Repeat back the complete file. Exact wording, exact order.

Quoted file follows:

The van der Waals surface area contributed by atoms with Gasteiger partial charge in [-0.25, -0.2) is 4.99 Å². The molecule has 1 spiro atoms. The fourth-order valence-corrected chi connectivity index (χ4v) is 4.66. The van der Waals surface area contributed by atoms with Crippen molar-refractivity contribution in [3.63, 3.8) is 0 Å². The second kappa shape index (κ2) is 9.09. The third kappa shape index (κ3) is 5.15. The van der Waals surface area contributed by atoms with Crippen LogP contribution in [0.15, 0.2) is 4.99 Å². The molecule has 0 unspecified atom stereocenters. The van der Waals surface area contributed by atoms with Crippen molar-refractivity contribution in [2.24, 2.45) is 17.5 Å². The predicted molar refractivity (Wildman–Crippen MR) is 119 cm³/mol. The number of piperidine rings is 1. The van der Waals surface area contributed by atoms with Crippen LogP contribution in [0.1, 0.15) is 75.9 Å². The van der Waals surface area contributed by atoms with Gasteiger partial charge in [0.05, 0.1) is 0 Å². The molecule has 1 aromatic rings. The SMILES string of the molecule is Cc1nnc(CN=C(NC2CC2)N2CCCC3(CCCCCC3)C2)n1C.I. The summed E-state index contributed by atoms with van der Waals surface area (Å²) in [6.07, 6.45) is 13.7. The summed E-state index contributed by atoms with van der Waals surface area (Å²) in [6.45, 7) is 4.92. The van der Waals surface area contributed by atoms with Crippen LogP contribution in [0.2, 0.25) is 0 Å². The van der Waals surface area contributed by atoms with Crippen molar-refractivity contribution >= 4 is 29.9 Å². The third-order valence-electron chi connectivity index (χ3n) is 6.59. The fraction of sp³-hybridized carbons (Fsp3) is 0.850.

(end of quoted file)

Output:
The van der Waals surface area contributed by atoms with Gasteiger partial charge in [-0.25, -0.2) is 4.99 Å². The molecule has 1 spiro atoms. The fourth-order valence-corrected chi connectivity index (χ4v) is 4.66. The van der Waals surface area contributed by atoms with Crippen molar-refractivity contribution in [3.63, 3.8) is 0 Å². The second kappa shape index (κ2) is 9.09. The third kappa shape index (κ3) is 5.15. The van der Waals surface area contributed by atoms with Crippen LogP contribution in [0.15, 0.2) is 4.99 Å². The molecule has 0 unspecified atom stereocenters. The van der Waals surface area contributed by atoms with Crippen molar-refractivity contribution in [2.24, 2.45) is 17.5 Å². The predicted molar refractivity (Wildman–Crippen MR) is 119 cm³/mol. The number of piperidine rings is 1. The van der Waals surface area contributed by atoms with Crippen LogP contribution in [0.1, 0.15) is 75.9 Å². The van der Waals surface area contributed by atoms with Gasteiger partial charge in [0.05, 0.1) is 0 Å². The molecule has 1 aromatic rings. The SMILES string of the molecule is Cc1nnc(CN=C(NC2CC2)N2CCCC3(CCCCCC3)C2)n1C.I. The summed E-state index contributed by atoms with van der Waals surface area (Å²) in [6.07, 6.45) is 13.7. The summed E-state index contributed by atoms with van der Waals surface area (Å²) in [6.45, 7) is 4.92. The van der Waals surface area contributed by atoms with Crippen LogP contribution in [0.2, 0.25) is 0 Å². The van der Waals surface area contributed by atoms with Crippen molar-refractivity contribution >= 4 is 29.9 Å². The third-order valence-electron chi connectivity index (χ3n) is 6.59. The fraction of sp³-hybridized carbons (Fsp3) is 0.850.